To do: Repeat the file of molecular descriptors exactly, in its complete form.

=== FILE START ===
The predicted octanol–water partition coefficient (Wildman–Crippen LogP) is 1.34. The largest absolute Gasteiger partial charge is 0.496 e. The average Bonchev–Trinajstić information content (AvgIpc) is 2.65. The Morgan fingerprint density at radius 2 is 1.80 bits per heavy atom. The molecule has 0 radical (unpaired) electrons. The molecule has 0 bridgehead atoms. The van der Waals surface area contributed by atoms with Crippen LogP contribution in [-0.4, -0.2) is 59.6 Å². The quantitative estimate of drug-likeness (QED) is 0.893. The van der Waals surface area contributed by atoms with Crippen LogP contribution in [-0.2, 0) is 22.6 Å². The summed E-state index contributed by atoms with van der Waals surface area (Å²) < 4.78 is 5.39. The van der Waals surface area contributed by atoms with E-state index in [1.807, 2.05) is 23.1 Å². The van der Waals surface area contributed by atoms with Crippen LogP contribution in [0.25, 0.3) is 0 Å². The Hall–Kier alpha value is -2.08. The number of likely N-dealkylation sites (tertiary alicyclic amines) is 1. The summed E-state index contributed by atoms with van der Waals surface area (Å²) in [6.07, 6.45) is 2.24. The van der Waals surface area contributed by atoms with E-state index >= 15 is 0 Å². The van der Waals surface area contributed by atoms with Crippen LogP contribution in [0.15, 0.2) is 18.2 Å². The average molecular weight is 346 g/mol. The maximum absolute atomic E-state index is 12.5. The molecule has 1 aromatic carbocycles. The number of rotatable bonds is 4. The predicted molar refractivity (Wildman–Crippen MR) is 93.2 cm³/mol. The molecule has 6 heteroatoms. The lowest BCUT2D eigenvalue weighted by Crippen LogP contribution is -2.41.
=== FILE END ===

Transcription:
The predicted octanol–water partition coefficient (Wildman–Crippen LogP) is 1.34. The largest absolute Gasteiger partial charge is 0.496 e. The average Bonchev–Trinajstić information content (AvgIpc) is 2.65. The Morgan fingerprint density at radius 2 is 1.80 bits per heavy atom. The molecule has 0 radical (unpaired) electrons. The molecule has 0 bridgehead atoms. The van der Waals surface area contributed by atoms with Crippen LogP contribution in [-0.4, -0.2) is 59.6 Å². The quantitative estimate of drug-likeness (QED) is 0.893. The van der Waals surface area contributed by atoms with Crippen LogP contribution in [-0.2, 0) is 22.6 Å². The summed E-state index contributed by atoms with van der Waals surface area (Å²) < 4.78 is 5.39. The van der Waals surface area contributed by atoms with E-state index in [1.807, 2.05) is 23.1 Å². The van der Waals surface area contributed by atoms with Crippen LogP contribution in [0.25, 0.3) is 0 Å². The Hall–Kier alpha value is -2.08. The number of likely N-dealkylation sites (tertiary alicyclic amines) is 1. The summed E-state index contributed by atoms with van der Waals surface area (Å²) in [6.07, 6.45) is 2.24. The van der Waals surface area contributed by atoms with E-state index >= 15 is 0 Å². The van der Waals surface area contributed by atoms with Crippen LogP contribution in [0.15, 0.2) is 18.2 Å². The average molecular weight is 346 g/mol. The maximum absolute atomic E-state index is 12.5. The molecule has 1 aromatic carbocycles. The number of rotatable bonds is 4. The predicted molar refractivity (Wildman–Crippen MR) is 93.2 cm³/mol. The molecule has 6 heteroatoms. The lowest BCUT2D eigenvalue weighted by Crippen LogP contribution is -2.41.